Squares are the most basic shape in geometry, one of the most perfect sided-shapes in the universe, and they are one of the easiest shapes to knit. They are a versatile shape to use in designing, or they can stand alone as a finished object from a coaster to a dishcloth, to a boat-neck tunic, to a pillow facing, to a building-block afghan, to even a lace shawl. Squares can be portable, relatively mindless knitting to keep in any bag or passenger seat to knit when the stitcher only has a few minutes of time to devote.
There are five common ways to knit a square. The easiest is the straightforward method of casting on and knitting until the length and width of the item match each other. If row gauge and stitch gauge do not match and the square has a framed picture for a pattern, however, the knitter may end up with a rectangle instead of a square. The good news is that most building-block squares are relatively small, so ripping it out to re-knit it is usually not as traumatic as, say, noticing an error in a lace pattern several rows down.
If a straight square does not have a framed pattern in the middle, the question is how far to knit until you have a square? Geometry makes this easy: slide the item to the center of a set of circular needles or spread out the stitches evenly across straight needles, if possible. Extra-ambitious knitters can take the item off of the needles and lay it flat on a table. Then, take the bottom left corner of the item and fold it so that the left edge lays along the tops of the live stitches. If the bottom hangs over the right side, you have knitted too much. If the bottom does not meet the right side, you still have some knitting to do. Stop knitting when the sides are even.
Some squares are knit on the bias; this method, and the straight method, are both useful for dishcloths and building blocks. To make a square using this method, the gauge will be typically spot-on to slightly tighter than the recommended gauge on the ball band of the yarn. Cast on three stitches, and increase one stitch on each end on the right side while knitting or purling back on the wrong side. Two sides of the square are hanging from the needles with the diagonal being the live stitches. When it comes time to decrease, one stitch on each end gets decreased on one side and the other side gets knitted or purled across.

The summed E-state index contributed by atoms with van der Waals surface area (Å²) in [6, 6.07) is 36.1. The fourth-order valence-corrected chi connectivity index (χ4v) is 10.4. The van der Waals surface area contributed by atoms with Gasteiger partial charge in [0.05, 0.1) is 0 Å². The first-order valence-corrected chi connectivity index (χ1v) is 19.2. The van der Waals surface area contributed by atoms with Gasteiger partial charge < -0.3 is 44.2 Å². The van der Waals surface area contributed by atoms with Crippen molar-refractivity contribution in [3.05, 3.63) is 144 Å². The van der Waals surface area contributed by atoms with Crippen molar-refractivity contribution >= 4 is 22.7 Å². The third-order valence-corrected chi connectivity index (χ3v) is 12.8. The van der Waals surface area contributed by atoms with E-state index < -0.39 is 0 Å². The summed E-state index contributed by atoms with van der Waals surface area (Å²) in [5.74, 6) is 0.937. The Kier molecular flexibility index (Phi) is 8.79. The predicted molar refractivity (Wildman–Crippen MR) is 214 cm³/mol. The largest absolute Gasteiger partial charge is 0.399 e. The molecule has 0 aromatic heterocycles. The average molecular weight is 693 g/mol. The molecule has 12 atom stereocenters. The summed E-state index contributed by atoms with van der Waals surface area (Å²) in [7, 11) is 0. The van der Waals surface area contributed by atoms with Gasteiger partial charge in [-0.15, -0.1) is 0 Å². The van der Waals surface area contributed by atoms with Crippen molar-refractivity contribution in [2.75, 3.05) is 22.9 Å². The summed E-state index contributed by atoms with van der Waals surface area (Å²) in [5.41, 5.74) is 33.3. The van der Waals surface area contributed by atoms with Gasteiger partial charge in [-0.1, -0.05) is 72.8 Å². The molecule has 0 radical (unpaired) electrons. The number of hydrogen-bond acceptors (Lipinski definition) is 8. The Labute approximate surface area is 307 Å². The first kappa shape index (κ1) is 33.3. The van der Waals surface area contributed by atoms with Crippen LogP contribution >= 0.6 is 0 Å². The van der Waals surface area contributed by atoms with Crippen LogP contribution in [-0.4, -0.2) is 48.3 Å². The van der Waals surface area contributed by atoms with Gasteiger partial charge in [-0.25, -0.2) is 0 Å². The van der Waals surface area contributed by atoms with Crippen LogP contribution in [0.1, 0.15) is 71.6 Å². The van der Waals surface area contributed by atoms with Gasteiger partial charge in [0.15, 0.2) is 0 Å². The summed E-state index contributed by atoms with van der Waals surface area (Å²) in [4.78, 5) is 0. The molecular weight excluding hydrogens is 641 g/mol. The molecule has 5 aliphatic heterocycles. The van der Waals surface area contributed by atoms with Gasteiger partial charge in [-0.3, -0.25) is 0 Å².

The next two methods are in the round, and a square can either be knitted from the center out or from the outside in. If four stitches per row, or eight stitches every other row, are increased or decreased at exactly the same point in a pattern in an “x” formation, the item will take a square shape when it is off the needles. This method is used for lace patterns, building blocks, medallions and panels on garments, home decor items, and practically anywhere a few eyelets will be appreciated.
Finally, some squares use a technique called “mitering,” mirrored after a technique used in architecture and carpentry. Mitered squares are knitted by casting on two of the four square sides, and then pairing two decreases in the center of the item to form a diagonal. The only requirement with this method is that the knitter starts with an even number of stitches.
Since squares are so versatile both for practice and designing, they are great projects to just cast on and go, without a definite project destination in mind. All of the projects featured in the list are free, so grab the needles and start making squares.
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Squares knitted straight
This Coffee Connection Afghan Toast Square from Off da Hook Designs is an example of a knitted square from the bottom up, or “straight.” The pattern can be found here, and gauge is important if you want the item to be square instead of rectangular when finished.
Squares knitted on the bias
This design, called Grandmother’s Favorite dishcloth, is a traditional design which incorporates knitting on the bias to form a square. Here is a link to one of many traditional patterns incorporating this design.
Center-out square knitting
Pattern 114-3 in the DROPS catalogue of patterns is a jacket with squares in garter stitch. Some of the squares are made by starting at the center, and increasing a set number of stitches at set intervals to create a center-out square. The pattern can be found using this link.
Edge-in square knitting
This nine-inch plain blanket square by Amy McElwain incorporates decreases at set intervals to form a square. The square actually terminates in the middle, with the outer edge being the cast-on edge. To make one, you can see the pattern here.
Mitered square knitting
This Perfect Square Pillow by Vickie Howell is an example of two mitered squares sewn together; mitered squares are made by casting on two edges and decreasing up the center diagonal. The pattern for the pillow can be found on Vickie’s blog.